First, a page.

• existential •
eg-zi-sten-shêl • Hear it!
Part of Speech: Adjective
Meaning: 1. Related in some way to (human) existence, threatening existence. 2. Defined by existentialism (see Notes). 3. Derived from experience.
Notes: Today's Good Word seems to have entered the vocabularies of all newscasters simultaneously this year (2018). It is the adjective for existence and comes with an adverb, existentially. Existentialism is a philosophical school, popular in the 60s, that focuses on the analysis of human existence (as opposed to essence), proposing that individual human beings are free agents determining what they will become by their own choices.
In Play: The usual sense in which the word is used on US TV is "threatening existence": "Harley didn't know that his decision to marry June McBride was an existential decision until he saw the pistol in her hand." It may also just refer to experience: "There is no existential evidence of life after death."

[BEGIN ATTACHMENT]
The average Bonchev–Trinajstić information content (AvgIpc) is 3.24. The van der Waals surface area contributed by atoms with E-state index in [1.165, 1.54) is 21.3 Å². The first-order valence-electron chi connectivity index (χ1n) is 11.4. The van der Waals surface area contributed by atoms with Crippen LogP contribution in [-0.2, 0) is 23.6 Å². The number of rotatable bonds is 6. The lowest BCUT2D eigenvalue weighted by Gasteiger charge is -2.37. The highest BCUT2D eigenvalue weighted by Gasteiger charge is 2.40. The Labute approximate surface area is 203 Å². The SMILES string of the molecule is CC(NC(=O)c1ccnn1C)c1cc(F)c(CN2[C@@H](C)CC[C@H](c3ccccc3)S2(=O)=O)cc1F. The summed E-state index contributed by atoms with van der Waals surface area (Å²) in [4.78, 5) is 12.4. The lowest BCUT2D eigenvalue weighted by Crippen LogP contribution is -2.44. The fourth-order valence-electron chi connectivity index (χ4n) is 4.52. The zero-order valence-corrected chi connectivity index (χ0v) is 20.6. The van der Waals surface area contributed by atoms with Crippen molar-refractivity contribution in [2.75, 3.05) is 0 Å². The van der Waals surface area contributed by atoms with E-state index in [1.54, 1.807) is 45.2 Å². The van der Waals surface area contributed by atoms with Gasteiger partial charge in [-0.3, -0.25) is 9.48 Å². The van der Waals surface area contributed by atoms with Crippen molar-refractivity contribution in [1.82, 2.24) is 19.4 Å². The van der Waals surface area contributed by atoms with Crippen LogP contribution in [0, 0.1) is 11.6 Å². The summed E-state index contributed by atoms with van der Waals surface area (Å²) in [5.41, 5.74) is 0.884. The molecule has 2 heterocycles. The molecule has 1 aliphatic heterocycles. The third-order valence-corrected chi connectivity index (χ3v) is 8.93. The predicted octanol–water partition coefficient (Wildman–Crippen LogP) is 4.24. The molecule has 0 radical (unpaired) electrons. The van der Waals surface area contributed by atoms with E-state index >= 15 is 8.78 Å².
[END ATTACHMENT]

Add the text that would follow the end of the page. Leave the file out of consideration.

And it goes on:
Word History: Today's Good Word was scooped up from Old French existential from Late Latin existentialis "related to existence". This adjective was based on the present participle, existen(t)s of Latin existere "stand forth, come out, emerge; appear, exist". This word is made up of ex "out of" + sistere "cause to stand" from PIE si-sta-, a reduplication of the combinative form of sta- "to stand (firm)". Prostitute, someone known to stand through the night, is a Latin borrowing comprising pro "through, forward" + statu-ere "make stand", a causative variation of stare "to stand". For prostitutes' trade, English borrowed ecstasy from Greek ekstasis "astonishment", the noun from existanai "to derange, displace", made up of ek- "out of" + istanai "to place, put", another word from PIE sta-.
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